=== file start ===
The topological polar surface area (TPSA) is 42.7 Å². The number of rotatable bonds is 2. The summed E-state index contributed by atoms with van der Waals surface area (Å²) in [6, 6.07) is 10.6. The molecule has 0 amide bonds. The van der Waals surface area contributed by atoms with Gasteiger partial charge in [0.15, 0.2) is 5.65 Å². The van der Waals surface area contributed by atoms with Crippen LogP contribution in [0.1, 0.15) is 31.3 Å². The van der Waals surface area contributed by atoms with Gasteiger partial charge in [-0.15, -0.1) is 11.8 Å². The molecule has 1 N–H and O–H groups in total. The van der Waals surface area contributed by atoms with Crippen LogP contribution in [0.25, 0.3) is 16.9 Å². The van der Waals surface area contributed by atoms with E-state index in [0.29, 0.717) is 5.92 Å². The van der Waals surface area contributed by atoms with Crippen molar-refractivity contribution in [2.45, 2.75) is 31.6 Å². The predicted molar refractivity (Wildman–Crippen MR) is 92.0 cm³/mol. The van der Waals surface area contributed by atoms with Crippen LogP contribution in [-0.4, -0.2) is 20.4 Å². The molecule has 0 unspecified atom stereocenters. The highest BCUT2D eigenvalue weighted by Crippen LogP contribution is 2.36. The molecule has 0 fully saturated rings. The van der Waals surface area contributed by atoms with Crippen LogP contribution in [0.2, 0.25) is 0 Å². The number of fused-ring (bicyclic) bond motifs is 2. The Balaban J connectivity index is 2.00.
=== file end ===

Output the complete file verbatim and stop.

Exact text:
The topological polar surface area (TPSA) is 42.7 Å². The number of rotatable bonds is 2. The summed E-state index contributed by atoms with van der Waals surface area (Å²) in [6, 6.07) is 10.6. The molecule has 0 amide bonds. The van der Waals surface area contributed by atoms with Gasteiger partial charge in [0.15, 0.2) is 5.65 Å². The van der Waals surface area contributed by atoms with Crippen LogP contribution in [0.1, 0.15) is 31.3 Å². The van der Waals surface area contributed by atoms with Gasteiger partial charge in [-0.15, -0.1) is 11.8 Å². The molecule has 1 N–H and O–H groups in total. The van der Waals surface area contributed by atoms with Crippen LogP contribution in [0.25, 0.3) is 16.9 Å². The van der Waals surface area contributed by atoms with E-state index in [0.29, 0.717) is 5.92 Å². The van der Waals surface area contributed by atoms with Crippen molar-refractivity contribution in [2.45, 2.75) is 31.6 Å². The predicted molar refractivity (Wildman–Crippen MR) is 92.0 cm³/mol. The van der Waals surface area contributed by atoms with Crippen LogP contribution in [-0.4, -0.2) is 20.4 Å². The molecule has 0 unspecified atom stereocenters. The highest BCUT2D eigenvalue weighted by Crippen LogP contribution is 2.36. The molecule has 0 fully saturated rings. The van der Waals surface area contributed by atoms with Crippen LogP contribution in [0.2, 0.25) is 0 Å². The number of fused-ring (bicyclic) bond motifs is 2. The Balaban J connectivity index is 2.00.